I'm kind of confused as to why they want the NIP. Up until this article came up I thought retiring her along with the Burnaby and Nanaimo was high on BC Ferries' priority list. She's the oldest vessel in the fleet and even if you do count her 1971 rebuild, she's still the among the oldest vessels in the fleet. Seems like a one step forward, two steps backward situation to me. especially since they upgraded the QQII not long ago.
North Island Princess? <--Next | Flickr | YouTube | Last--> North Island Princess
this photo goes all the way back to my first job on the original B watch on QPR in June 1966 when this little ferry used to dock near by our Kelsey Bay dock, and when I moved on to my next work with the conversion project of this little vessel which was catamrized into what became the North Island Princess, that was my teaching year up in Duncan, which again was a short lived project, before I moved over to the municipal planning work, which became the bulk of my career work! mrdot. :)I hope this qualifies as an historic photograph
I guess that Peter Favelle was right in writing that cargo was slung on and off the Island Princess in his definitive book "The Qeens of British Columbia", though only for large vehicles other than those not able to drive on or off this first Ro/Ro vessel on our coast apparently.
What does it mean saying the NIP has been 'promised' to Port Hardy? I don't understand.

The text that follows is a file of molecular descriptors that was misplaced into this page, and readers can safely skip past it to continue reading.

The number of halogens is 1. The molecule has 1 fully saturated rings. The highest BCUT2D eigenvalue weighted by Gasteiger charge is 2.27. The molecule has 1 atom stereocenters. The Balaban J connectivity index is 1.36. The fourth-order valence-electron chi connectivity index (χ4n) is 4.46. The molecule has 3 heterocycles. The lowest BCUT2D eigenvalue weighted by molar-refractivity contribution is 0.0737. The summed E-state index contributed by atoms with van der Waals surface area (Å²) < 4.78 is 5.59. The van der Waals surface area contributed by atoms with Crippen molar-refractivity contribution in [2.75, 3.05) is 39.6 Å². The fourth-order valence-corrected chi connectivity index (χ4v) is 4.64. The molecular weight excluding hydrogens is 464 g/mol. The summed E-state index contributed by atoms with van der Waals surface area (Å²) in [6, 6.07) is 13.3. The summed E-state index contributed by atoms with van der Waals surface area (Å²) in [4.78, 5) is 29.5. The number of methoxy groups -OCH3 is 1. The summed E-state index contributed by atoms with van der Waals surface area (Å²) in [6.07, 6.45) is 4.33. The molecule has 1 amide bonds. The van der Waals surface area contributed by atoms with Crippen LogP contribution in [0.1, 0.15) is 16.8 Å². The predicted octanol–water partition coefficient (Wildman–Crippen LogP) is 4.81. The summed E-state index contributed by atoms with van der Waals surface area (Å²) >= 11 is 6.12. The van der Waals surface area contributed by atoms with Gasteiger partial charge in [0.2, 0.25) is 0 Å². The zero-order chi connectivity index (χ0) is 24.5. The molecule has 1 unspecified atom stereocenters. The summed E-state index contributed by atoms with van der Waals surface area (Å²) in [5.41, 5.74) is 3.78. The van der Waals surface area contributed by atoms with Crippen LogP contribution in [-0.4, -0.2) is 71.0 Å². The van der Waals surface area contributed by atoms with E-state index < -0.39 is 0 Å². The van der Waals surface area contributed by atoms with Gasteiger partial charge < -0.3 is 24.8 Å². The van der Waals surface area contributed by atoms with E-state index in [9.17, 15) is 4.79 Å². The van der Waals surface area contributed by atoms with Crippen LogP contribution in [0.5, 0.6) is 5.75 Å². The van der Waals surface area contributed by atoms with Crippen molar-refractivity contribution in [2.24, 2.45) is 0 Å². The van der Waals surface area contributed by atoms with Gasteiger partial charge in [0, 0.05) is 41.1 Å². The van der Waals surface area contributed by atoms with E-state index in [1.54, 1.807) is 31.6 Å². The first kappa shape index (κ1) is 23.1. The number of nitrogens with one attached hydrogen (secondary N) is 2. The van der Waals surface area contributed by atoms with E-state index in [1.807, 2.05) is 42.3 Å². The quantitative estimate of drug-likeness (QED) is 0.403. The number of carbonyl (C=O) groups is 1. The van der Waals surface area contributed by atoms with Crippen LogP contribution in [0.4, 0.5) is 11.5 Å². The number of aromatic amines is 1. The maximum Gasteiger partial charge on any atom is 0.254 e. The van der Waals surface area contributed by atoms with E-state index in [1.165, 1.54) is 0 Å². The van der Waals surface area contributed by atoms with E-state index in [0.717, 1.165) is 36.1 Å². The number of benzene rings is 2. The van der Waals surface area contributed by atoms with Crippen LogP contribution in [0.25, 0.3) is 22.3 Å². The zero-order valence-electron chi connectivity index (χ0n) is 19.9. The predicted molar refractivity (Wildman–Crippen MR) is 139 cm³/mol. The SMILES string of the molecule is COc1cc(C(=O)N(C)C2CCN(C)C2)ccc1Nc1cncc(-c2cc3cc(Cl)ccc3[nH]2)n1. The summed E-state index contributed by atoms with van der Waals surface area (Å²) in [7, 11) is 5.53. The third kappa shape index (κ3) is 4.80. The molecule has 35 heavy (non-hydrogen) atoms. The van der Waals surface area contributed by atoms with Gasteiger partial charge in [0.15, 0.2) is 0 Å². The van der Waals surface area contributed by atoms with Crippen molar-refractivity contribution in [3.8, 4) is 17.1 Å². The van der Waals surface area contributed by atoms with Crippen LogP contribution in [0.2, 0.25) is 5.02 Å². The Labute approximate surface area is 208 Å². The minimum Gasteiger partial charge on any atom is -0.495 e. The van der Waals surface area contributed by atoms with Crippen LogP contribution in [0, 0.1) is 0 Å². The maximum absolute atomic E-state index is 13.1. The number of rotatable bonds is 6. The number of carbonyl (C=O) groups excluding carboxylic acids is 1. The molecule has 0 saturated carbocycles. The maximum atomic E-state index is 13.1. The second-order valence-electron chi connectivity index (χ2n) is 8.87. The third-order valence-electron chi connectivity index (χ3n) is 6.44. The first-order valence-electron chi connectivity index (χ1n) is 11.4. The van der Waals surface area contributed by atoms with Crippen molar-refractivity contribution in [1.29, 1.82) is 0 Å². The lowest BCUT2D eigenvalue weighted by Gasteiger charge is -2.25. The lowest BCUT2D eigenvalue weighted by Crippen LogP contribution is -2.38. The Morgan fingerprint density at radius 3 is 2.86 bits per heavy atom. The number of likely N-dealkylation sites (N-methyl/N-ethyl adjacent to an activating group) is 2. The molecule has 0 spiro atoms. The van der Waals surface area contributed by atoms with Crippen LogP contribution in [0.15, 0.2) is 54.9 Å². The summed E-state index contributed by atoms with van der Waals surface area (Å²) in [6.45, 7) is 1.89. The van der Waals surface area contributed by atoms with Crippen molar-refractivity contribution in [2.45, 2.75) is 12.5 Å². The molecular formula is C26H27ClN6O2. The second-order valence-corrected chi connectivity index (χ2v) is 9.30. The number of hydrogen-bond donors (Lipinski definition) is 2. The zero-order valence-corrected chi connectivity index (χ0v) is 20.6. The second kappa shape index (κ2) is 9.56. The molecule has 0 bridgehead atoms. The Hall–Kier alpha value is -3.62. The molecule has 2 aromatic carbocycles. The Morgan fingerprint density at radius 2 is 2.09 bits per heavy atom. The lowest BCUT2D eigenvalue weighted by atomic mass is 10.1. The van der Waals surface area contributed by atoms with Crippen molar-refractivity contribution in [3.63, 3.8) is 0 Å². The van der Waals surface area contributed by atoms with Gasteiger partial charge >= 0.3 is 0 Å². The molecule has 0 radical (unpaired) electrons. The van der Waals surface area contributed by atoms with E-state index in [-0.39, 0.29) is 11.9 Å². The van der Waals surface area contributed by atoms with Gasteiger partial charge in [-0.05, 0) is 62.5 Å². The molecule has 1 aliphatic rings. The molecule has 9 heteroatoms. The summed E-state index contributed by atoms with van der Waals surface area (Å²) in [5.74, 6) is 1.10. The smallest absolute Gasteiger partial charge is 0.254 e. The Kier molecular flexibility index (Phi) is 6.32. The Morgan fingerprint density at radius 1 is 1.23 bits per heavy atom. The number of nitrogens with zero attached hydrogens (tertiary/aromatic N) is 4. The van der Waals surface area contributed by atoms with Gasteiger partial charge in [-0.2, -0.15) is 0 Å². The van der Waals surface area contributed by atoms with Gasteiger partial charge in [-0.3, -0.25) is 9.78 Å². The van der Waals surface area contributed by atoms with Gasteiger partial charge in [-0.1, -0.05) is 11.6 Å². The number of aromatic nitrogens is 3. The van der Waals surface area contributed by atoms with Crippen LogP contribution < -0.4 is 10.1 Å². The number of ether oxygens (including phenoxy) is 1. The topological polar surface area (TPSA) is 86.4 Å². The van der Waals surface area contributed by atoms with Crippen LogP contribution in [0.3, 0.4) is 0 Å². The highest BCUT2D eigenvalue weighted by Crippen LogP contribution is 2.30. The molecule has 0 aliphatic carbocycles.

Maybe it means there is a long term plan in the works to replace the Nimpkish with the North Island Princess but then they would need a fourth new vessel for Texada Island, unless they plan to do a triangle service once a replacement for the Burnaby is built.
This past Sunday, the 21st, I was going to wake up in the early hours of the Morning to Photograph the NIP at Saltery Bay while she performed Dock Fittings. Unfortunately, my judgement of when she would arrive at Saltery Bay was off by an hour so when I woke up, she was already there. Since I knew she would be gone if I tried to rush out there, I instead decided to photograph her as she made her way back to Texada. Here's what I managed to get.
See the 2nd-to-last paragraph in that linked post.
- the North Island Princess might be the vessel that was alluded to in that 2nd-to-last paragraph.
Okay, I get it now. I think what confused me was that the PR Peak article mentioned that the NIP was promised to Port Hardy, which made me think that it would replace the Nimpkish rather than the QQII. So really that Peak article should have said that it was promised to Port McNeill, not Port Hardy, since people there seem to want a bigger ferry. But it would seem strange for BCF to put an even older ferry on a route that already has a fairly old ferry on it. Perhaps when they replace the NIP, they can build 2 NIP-replacement type ships, and then the QQ II could just act as a refit-replacement ship for the Tachek on the route to Cortes Island or for the K-class ferries, so that Kahloke won't have to serve on the Cortes run.